Is it true?
Have you ever questioned what you have been told by educators from other services or what was written by an early childhood consultant? What happens if your assessment report contains information you think is outdated and not consistent with the NQS, the EYLF or the Regulations? Do you accept that you’re probably wrong and believe what others say?
The other day I read a blog on Facebook about whether or not children should have “rules” in ECEC. One respondent said no but it was okay if you called them something else. Another blog focused on the apparently very important task of keeping the benches in your room “tidy” for assessment and compliance.
More alarming however, was listening to an experienced early childhood teacher (ECT) with current qualifications and great pedagogical knowledge tell me she was going to buy a book about current educational theories and Frameworks because the assessment officer did not agree with her pedagogical philosophy and curriculum. Although the officer had not been in a centre for 20 plus years and trained way back before then, the ECT doubted her beliefs and understanding despite many years of recent study.
Surely she should be respected for her professional judgment as an early childhood professional. Why are professionals in the ECEC sector so quick to believe things that contradict their professional expertise and knowledge?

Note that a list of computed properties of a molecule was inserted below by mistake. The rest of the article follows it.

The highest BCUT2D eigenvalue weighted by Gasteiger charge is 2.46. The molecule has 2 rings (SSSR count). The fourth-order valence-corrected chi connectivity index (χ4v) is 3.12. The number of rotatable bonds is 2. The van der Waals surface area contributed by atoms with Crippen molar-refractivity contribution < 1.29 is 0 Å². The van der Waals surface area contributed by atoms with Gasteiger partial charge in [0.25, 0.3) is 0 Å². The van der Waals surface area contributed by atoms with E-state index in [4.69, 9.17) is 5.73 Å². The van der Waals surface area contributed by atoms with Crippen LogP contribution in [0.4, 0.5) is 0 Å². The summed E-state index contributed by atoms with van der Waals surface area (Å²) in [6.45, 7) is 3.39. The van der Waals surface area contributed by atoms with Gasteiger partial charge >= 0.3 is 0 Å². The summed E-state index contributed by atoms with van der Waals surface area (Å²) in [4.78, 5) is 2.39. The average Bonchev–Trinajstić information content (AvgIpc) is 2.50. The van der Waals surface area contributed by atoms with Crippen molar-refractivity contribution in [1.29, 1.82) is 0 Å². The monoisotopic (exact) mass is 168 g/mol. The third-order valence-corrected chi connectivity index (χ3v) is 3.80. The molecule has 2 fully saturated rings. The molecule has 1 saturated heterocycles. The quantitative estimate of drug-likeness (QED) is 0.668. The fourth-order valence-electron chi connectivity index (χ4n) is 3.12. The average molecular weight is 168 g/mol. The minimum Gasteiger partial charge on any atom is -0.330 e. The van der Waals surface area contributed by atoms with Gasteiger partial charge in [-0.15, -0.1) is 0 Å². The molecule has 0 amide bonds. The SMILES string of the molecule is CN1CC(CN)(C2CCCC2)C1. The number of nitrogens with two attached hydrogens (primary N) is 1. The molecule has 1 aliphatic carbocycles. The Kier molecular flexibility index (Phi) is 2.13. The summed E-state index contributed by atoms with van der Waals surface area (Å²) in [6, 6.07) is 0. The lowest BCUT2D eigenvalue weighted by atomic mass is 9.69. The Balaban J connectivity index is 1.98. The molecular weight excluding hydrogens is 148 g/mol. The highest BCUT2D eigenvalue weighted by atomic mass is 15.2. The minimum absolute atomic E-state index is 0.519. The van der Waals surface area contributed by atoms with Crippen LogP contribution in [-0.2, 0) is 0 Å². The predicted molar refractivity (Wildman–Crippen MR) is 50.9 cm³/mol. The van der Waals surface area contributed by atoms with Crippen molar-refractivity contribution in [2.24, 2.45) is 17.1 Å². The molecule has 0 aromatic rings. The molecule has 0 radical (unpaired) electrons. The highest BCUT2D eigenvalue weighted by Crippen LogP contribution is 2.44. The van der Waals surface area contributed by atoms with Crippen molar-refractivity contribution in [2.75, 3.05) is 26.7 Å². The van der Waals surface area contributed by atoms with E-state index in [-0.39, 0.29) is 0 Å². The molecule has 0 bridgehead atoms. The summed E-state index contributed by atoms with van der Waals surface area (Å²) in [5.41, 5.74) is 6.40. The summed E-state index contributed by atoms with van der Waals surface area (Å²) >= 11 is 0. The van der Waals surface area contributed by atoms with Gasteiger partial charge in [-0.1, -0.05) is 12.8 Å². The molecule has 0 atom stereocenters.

It is time for early childhood educators to start questioning what they are being told and to stop believing everything they hear. There are unethical and unqualified sources out there that convey these ‘childcare whispers’ to educators who lack the confidence to question them or are too fearful of failing or being fined.
It’s time to empower yourself with knowledge, perhaps updating your qualification or accessing current research. And the most important action to take is to understand the documents like the NQS, EYLF and Regulations that underpin the NQF. They are the law and our professional guidance.
So in future when you hear or read something don’t automatically believe. Think about the reputation and reliability of the source. Question, research and challenge myths so that we can move forward in Early Childhood Education and Care. Don’t let dated or incorrect beliefs influence your professional practices.